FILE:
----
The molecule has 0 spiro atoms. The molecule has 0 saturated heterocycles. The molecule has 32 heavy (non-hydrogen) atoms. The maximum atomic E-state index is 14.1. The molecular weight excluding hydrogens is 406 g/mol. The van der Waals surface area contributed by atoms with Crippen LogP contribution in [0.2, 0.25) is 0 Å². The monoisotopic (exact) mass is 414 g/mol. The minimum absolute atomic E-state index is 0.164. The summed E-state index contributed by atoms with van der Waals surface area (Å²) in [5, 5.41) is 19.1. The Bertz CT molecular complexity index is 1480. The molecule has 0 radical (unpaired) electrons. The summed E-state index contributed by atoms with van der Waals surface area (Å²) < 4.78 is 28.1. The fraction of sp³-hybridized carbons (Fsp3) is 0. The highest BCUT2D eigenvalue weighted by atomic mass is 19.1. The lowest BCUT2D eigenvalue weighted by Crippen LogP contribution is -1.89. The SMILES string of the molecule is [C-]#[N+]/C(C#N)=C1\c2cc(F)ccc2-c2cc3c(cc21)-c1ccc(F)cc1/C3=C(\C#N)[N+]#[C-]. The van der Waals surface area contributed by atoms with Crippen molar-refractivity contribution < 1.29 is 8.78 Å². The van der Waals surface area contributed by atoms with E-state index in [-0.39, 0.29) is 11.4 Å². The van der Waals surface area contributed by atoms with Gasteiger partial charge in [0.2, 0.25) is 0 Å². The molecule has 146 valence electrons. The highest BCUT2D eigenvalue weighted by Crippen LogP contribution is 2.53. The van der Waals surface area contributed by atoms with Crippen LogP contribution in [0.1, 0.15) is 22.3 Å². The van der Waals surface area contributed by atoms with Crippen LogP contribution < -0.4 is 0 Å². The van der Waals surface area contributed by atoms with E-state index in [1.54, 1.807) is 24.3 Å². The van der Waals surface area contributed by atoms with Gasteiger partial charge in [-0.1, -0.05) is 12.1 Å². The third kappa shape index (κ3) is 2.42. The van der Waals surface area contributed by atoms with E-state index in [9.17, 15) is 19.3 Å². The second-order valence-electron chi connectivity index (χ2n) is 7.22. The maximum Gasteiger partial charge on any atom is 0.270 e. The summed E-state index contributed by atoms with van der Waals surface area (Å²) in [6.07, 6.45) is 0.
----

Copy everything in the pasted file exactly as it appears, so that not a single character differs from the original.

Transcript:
The molecule has 0 spiro atoms. The molecule has 0 saturated heterocycles. The molecule has 32 heavy (non-hydrogen) atoms. The maximum atomic E-state index is 14.1. The molecular weight excluding hydrogens is 406 g/mol. The van der Waals surface area contributed by atoms with Crippen LogP contribution in [0.2, 0.25) is 0 Å². The monoisotopic (exact) mass is 414 g/mol. The minimum absolute atomic E-state index is 0.164. The summed E-state index contributed by atoms with van der Waals surface area (Å²) in [5, 5.41) is 19.1. The Bertz CT molecular complexity index is 1480. The molecule has 0 radical (unpaired) electrons. The summed E-state index contributed by atoms with van der Waals surface area (Å²) < 4.78 is 28.1. The fraction of sp³-hybridized carbons (Fsp3) is 0. The highest BCUT2D eigenvalue weighted by atomic mass is 19.1. The lowest BCUT2D eigenvalue weighted by Crippen LogP contribution is -1.89. The SMILES string of the molecule is [C-]#[N+]/C(C#N)=C1\c2cc(F)ccc2-c2cc3c(cc21)-c1ccc(F)cc1/C3=C(\C#N)[N+]#[C-]. The van der Waals surface area contributed by atoms with Crippen molar-refractivity contribution < 1.29 is 8.78 Å². The van der Waals surface area contributed by atoms with E-state index in [-0.39, 0.29) is 11.4 Å². The van der Waals surface area contributed by atoms with Gasteiger partial charge in [0.2, 0.25) is 0 Å². The molecule has 146 valence electrons. The highest BCUT2D eigenvalue weighted by Crippen LogP contribution is 2.53. The van der Waals surface area contributed by atoms with Crippen LogP contribution in [0.1, 0.15) is 22.3 Å². The van der Waals surface area contributed by atoms with Crippen LogP contribution < -0.4 is 0 Å². The van der Waals surface area contributed by atoms with E-state index in [1.54, 1.807) is 24.3 Å². The van der Waals surface area contributed by atoms with Gasteiger partial charge in [-0.1, -0.05) is 12.1 Å². The third kappa shape index (κ3) is 2.42. The van der Waals surface area contributed by atoms with E-state index in [9.17, 15) is 19.3 Å². The second-order valence-electron chi connectivity index (χ2n) is 7.22. The maximum Gasteiger partial charge on any atom is 0.270 e. The summed E-state index contributed by atoms with van der Waals surface area (Å²) in [6.07, 6.45) is 0.